Paper artist Jessica Baldry takes her inspiration from vintage folk art
From her Bristol studio, Jessica Baldry hand-cuts intricate botanical paper artworks with character and colour
From sweet collages of roses and blossom, to silhouettes of sprawling ferns and veined leaves, Bristol-based artist Jessica Baldry begins each of her papercut creations with a hand-drawn sketch. These are often made while strolling in her local botanic garden. Each tentative bud or tender stem is then painstakingly cut by hand, creating finished artworks that are as delicate as they are beautiful.
What is your background?
I’ve always loved making and knew that I wanted to be an artist from a young age. I studied Ceramics at university and went on to work as a surface decorator for Dartington Pottery, which taught me the value of my own ideas and artistic skills. I started experimenting with designs of my own during my lunchbreaks at Dartington, before leaving and finding my own little studio to create in independently. This is when I began trying out papercutting projects: creating illustrative pieces to sell at local markets and shops. Eventually, I took the leap and set up my own design business.
When did you first discover papercut illustration?
Papercutting originated in ancient China, and it is still a popular traditional craft today. I first saw handmade paper silhouettes on a trip to China during my degree, and I was entranced by the delicacy and intricate detail. I bought myself a paper butterfly, (which I still have!) and desperately wanted to try and produce something that beautiful myself. Once home, I began to experiment with simple cut designs for friends and family, and I began to notice papercutting more and more in the work of the designers and illustrators that I admired.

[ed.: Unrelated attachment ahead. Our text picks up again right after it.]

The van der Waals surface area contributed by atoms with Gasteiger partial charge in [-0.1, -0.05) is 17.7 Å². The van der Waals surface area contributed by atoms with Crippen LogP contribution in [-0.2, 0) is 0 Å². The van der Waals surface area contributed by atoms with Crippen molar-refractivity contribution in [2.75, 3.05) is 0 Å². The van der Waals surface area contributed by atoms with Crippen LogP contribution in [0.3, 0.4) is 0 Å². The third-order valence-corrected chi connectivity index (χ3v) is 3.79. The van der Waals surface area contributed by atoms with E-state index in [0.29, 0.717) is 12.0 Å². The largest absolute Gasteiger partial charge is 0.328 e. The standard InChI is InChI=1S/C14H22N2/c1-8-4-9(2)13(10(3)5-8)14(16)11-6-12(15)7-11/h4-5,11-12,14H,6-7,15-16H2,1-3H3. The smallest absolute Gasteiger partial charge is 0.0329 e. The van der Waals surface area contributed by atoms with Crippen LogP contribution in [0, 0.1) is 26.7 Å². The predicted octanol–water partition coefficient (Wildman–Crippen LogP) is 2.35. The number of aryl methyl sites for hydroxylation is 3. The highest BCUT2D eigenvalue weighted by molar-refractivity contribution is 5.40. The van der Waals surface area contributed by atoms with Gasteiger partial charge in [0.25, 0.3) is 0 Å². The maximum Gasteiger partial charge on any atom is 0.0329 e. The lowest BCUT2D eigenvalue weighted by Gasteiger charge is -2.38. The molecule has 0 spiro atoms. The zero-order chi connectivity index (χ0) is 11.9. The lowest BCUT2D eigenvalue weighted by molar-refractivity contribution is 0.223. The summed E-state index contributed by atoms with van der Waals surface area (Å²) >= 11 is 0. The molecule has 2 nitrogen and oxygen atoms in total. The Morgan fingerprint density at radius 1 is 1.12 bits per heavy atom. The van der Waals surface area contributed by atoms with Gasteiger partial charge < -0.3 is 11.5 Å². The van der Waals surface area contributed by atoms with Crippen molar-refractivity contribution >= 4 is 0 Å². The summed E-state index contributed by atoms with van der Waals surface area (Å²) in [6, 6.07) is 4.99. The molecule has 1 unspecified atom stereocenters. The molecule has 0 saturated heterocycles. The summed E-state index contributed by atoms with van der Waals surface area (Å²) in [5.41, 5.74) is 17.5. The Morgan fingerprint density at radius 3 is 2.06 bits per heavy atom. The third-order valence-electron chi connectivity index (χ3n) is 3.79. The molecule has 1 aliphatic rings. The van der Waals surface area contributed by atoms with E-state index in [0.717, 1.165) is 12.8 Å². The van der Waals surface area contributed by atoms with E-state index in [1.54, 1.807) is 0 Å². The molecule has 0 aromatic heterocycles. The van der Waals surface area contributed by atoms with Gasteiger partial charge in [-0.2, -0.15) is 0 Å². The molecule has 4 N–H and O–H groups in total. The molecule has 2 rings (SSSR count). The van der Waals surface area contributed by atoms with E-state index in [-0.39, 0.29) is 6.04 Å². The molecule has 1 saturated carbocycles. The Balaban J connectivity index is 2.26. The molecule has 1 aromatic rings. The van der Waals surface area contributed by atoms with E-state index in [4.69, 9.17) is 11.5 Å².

What inspires you?
I love nature and the outdoors, so a lot of my work is based around sketches made at botanic gardens, or while walking in the woods. I also find myself drawn to folk art and vintage botanical illustrations – they influence my style of design.
How do you make one of your papercut illustrations?
All of my original pieces begin with a sketch. This is then fine-tuned and either cut out from a single sheet of paper using a craft knife to form an intricate silhouette, or different elements are drawn and cut from layers of coloured paper to allow me to create a collage. These designs then go on to become greetings cards or limited-edition prints. I have also recently begun to laser-cut some of my paper flowers, as making replica petals by hand can take a long time!
Do you have a favourite design to create?
I’m always challenging myself to produce pieces with more complex details, and I have just finished one of my botanical papercuts inspired by zinnia flowers. Cutting each of the gorgeous layered petals has made it my most time-consuming project yet, but it was so rewarding.
How do you display your designs at home?
I don’t have any of my own creations on display at home, as I enjoy collecting prints by other designers so much! I have lots of pieces by Rob Ryan, Katie Scot, Lara Hawthorne and Naomi Wilkinson, all of whom I admire. I also love Elizabeth Olwen’s textile pattern designs, and I have framed a couple of her fabric of-cuts. My family have a few of my creations on display as they have received so many papercut gifts over the years. My parents have one of my poppy silhouettes hanging in a floating frame from their kitchen window, which looks really effective in the light.
What are you currently working on?
My priority right now is to complete a personalised wedding gift commission for a customer – I love the creative challenge of creating one-of designs for people. I’m also designing a botanical logo for a florist and I’ve started to create a new series of large-scale botanic papercuts. And, one day, I’d love to design a collection of floral repeat patterns for home textiles.
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